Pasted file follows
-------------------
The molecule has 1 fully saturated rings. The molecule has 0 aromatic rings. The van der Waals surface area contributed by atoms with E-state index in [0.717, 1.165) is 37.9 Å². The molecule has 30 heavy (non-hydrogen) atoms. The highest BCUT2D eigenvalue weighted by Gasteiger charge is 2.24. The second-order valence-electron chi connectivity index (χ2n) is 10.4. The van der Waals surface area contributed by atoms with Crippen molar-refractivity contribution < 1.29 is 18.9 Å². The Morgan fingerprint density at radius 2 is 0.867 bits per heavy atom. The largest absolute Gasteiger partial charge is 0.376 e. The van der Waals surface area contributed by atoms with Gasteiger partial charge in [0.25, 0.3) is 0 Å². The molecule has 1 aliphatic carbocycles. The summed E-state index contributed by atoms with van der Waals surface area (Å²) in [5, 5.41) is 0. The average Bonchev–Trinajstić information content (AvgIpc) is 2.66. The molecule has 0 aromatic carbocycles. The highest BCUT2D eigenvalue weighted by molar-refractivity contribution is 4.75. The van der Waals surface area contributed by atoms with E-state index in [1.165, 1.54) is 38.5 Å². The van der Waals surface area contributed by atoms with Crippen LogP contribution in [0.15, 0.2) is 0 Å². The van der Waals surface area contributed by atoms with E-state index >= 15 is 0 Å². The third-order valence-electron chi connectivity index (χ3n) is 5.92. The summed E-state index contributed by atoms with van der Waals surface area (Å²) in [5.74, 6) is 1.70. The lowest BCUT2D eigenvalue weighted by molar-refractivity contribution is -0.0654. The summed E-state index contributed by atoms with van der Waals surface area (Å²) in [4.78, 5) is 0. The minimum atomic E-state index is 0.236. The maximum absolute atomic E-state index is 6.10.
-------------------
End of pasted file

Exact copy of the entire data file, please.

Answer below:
The molecule has 1 fully saturated rings. The molecule has 0 aromatic rings. The van der Waals surface area contributed by atoms with E-state index in [0.717, 1.165) is 37.9 Å². The molecule has 30 heavy (non-hydrogen) atoms. The highest BCUT2D eigenvalue weighted by Gasteiger charge is 2.24. The second-order valence-electron chi connectivity index (χ2n) is 10.4. The van der Waals surface area contributed by atoms with Crippen molar-refractivity contribution < 1.29 is 18.9 Å². The Morgan fingerprint density at radius 2 is 0.867 bits per heavy atom. The largest absolute Gasteiger partial charge is 0.376 e. The van der Waals surface area contributed by atoms with Gasteiger partial charge in [0.25, 0.3) is 0 Å². The molecule has 1 aliphatic carbocycles. The summed E-state index contributed by atoms with van der Waals surface area (Å²) in [5, 5.41) is 0. The average Bonchev–Trinajstić information content (AvgIpc) is 2.66. The molecule has 0 aromatic carbocycles. The highest BCUT2D eigenvalue weighted by molar-refractivity contribution is 4.75. The van der Waals surface area contributed by atoms with E-state index in [1.165, 1.54) is 38.5 Å². The van der Waals surface area contributed by atoms with Crippen LogP contribution in [0.15, 0.2) is 0 Å². The van der Waals surface area contributed by atoms with E-state index >= 15 is 0 Å². The third-order valence-electron chi connectivity index (χ3n) is 5.92. The summed E-state index contributed by atoms with van der Waals surface area (Å²) in [5.74, 6) is 1.70. The lowest BCUT2D eigenvalue weighted by molar-refractivity contribution is -0.0654. The summed E-state index contributed by atoms with van der Waals surface area (Å²) in [4.78, 5) is 0. The minimum atomic E-state index is 0.236. The maximum absolute atomic E-state index is 6.10.